- The Washington Times - Tuesday, December 5, 2006

BERLIN

A century has passed since a German hairdresser invented the perm, but the technique that for years put an extra bit of bounce in tresses finally has gone out of style.

“I will not even allow that word to be mentioned in my salon,” Berlin’s foremost society hairdresser, Udo Walz, recently told the Sueddeutsche Zeitung daily, one of Germany’s largest newspapers.

The problem with the perm 100 years later is the same as the day it was born in a salon on London’s Oxford Street in late 1906: It makes curls but at considerable cost to the health of the hair.

Nobody paid more dearly than the wife of Karl Nessler.

The immigrant hairdresser from the town of Todtnau in the Black Forest twice scorched off his spouse’s hair and burned her scalp in a torturous process of trial and error.

Once Nessler had perfected and patented the perm, it still involved vast amounts of sodium hydroxide and metal rods heated to 100 degrees Centigrade (232 degrees Fahrenheit) and hooked up to a chandelier to supply an electric charge.

Nevertheless, it meant an end to going to bed in uncomfortable curlers and took the world by storm.

Nessler emigrated from London to the United States in 1915. He died in relative poverty in 1951, never having recovered from the stock-market crash of 1929, which swallowed the fortune he had made from his invention.

The perm, however, went from strength to strength, providing hope and relief for the straight-haired throughout the decades.

When women cut off their hair in droves in the 1920s, it was adopted by flappers who did not care to copy American actress Louise Brooks’ sleek “bob” and later by 1950s housewives who would not have a hair out of place.

In the 1960s and 1970s, the perm was bigger than ever.

“Hair,” the emblematic musical of the hippie generation, was a hit on Broadway and beyond, and soulful pop singers such as Leo Sayer and Art Garfunkel helped introduce the tight, frizzy-curled “Afro” look for men.

Hairdressers look back in horror at the 1980s, when the volume was still turned up a notch.

“It was awful … curls, curls everywhere,” says Josef Kueveler, artistic director of the federation of German hairdressers.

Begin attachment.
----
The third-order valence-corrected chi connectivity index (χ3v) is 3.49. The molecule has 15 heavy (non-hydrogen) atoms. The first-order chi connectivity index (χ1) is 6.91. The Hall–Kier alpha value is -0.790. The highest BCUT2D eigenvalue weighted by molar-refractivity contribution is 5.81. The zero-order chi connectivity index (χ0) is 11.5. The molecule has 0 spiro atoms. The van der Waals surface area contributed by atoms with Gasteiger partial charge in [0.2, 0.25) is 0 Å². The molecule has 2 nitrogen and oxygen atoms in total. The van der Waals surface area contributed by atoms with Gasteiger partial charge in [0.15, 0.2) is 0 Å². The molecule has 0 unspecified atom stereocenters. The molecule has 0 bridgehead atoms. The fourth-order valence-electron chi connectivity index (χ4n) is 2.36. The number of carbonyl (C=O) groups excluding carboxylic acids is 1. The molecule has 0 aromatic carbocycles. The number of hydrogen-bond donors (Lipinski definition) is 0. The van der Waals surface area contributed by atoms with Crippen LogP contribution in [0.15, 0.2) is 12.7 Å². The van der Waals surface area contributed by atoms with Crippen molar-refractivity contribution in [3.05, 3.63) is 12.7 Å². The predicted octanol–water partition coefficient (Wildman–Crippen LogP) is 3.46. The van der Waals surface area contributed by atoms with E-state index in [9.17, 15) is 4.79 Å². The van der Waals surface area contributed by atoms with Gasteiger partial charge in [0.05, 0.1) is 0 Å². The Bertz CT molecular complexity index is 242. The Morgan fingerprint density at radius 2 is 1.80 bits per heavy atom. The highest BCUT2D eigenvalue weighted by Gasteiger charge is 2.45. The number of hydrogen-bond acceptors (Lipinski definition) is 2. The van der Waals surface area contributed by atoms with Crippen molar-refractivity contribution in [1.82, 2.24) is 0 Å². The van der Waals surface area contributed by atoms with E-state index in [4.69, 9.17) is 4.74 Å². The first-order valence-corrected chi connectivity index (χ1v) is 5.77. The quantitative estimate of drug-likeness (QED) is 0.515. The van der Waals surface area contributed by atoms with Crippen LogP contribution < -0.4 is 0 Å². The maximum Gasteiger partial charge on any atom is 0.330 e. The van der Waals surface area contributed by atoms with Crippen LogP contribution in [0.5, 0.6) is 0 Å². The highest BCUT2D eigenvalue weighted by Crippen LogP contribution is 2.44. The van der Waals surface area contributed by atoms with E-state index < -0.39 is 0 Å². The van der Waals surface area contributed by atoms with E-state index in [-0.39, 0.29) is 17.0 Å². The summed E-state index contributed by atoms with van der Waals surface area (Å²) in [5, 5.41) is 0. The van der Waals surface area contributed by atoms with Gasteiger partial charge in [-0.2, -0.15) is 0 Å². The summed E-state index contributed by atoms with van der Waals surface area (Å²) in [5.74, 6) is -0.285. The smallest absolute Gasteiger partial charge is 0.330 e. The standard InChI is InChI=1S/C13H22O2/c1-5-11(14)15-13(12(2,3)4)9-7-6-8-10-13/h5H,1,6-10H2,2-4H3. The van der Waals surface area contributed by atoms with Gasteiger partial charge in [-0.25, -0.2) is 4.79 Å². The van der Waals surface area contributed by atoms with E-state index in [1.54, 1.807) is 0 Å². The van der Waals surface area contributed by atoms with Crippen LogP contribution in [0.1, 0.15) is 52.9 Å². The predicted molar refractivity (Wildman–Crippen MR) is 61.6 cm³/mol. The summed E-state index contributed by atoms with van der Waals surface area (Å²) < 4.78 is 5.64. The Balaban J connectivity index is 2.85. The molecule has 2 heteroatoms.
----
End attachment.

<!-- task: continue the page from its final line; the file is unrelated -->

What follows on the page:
Women may argue that at the time they needed big hair to match their shoulder pads, but, says German star hairdresser Martina Acht, “More often than not it made you look as though your hair dryer had exploded in your hands.”

The perm cut through social barriers and was sported by the stars of hit nighttime soaps such as “Dallas” and “Dynasty,” heavy-metal head-bangers and European footballers alike.

Years before former England captain David Beckham brought his capillary cool to play, legendary West German striker Rudi Voeller, who helped his country win the World Cup in 1990, sported a mop of gray-blond curls that earned him the affectionate nickname “Auntie Kaethe.”

Those heady days came to an end in the mid-1990s, when the grunge movement made natural the new look and long, limp locks the norm.

Since then, the quest for shiny, healthy hair has only grown. Women are reaching for organic shampoos and shunning the perm, which still can leave hair brittle and dry despite refinements in the procedure.

A poll conducted by the German research institute GfK showed that just 3 percent of German women still have their hair permed.

Nevertheless, the father of the perm will not be forgotten. There are plans for a museum in Todtnau to celebrate Nessler’s achievement.

“He started a worldwide revolution, and we are proud of him,” says the town’s mayor, Andreas Wiessner.

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